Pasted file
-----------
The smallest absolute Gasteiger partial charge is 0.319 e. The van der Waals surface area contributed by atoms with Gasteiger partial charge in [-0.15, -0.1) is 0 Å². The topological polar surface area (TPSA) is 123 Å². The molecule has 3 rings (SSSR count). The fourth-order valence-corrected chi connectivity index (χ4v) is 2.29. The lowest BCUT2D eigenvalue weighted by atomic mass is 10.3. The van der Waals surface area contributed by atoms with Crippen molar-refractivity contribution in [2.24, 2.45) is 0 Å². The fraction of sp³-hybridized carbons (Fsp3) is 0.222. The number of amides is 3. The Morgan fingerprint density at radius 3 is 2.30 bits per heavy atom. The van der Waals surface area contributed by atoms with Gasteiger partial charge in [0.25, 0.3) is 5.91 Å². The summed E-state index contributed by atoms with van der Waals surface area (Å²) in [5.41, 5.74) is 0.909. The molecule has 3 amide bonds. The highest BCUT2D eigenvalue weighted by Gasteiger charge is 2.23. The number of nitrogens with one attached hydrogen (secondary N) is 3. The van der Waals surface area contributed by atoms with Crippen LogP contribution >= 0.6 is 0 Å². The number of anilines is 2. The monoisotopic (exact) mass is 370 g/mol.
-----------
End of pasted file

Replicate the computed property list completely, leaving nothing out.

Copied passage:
The smallest absolute Gasteiger partial charge is 0.319 e. The van der Waals surface area contributed by atoms with Gasteiger partial charge in [-0.15, -0.1) is 0 Å². The topological polar surface area (TPSA) is 123 Å². The molecule has 3 rings (SSSR count). The fourth-order valence-corrected chi connectivity index (χ4v) is 2.29. The lowest BCUT2D eigenvalue weighted by atomic mass is 10.3. The van der Waals surface area contributed by atoms with Crippen molar-refractivity contribution in [2.24, 2.45) is 0 Å². The fraction of sp³-hybridized carbons (Fsp3) is 0.222. The number of amides is 3. The Morgan fingerprint density at radius 3 is 2.30 bits per heavy atom. The van der Waals surface area contributed by atoms with Gasteiger partial charge in [0.25, 0.3) is 5.91 Å². The summed E-state index contributed by atoms with van der Waals surface area (Å²) in [5.41, 5.74) is 0.909. The molecule has 3 amide bonds. The highest BCUT2D eigenvalue weighted by Gasteiger charge is 2.23. The number of nitrogens with one attached hydrogen (secondary N) is 3. The van der Waals surface area contributed by atoms with Crippen LogP contribution >= 0.6 is 0 Å². The number of anilines is 2. The monoisotopic (exact) mass is 370 g/mol.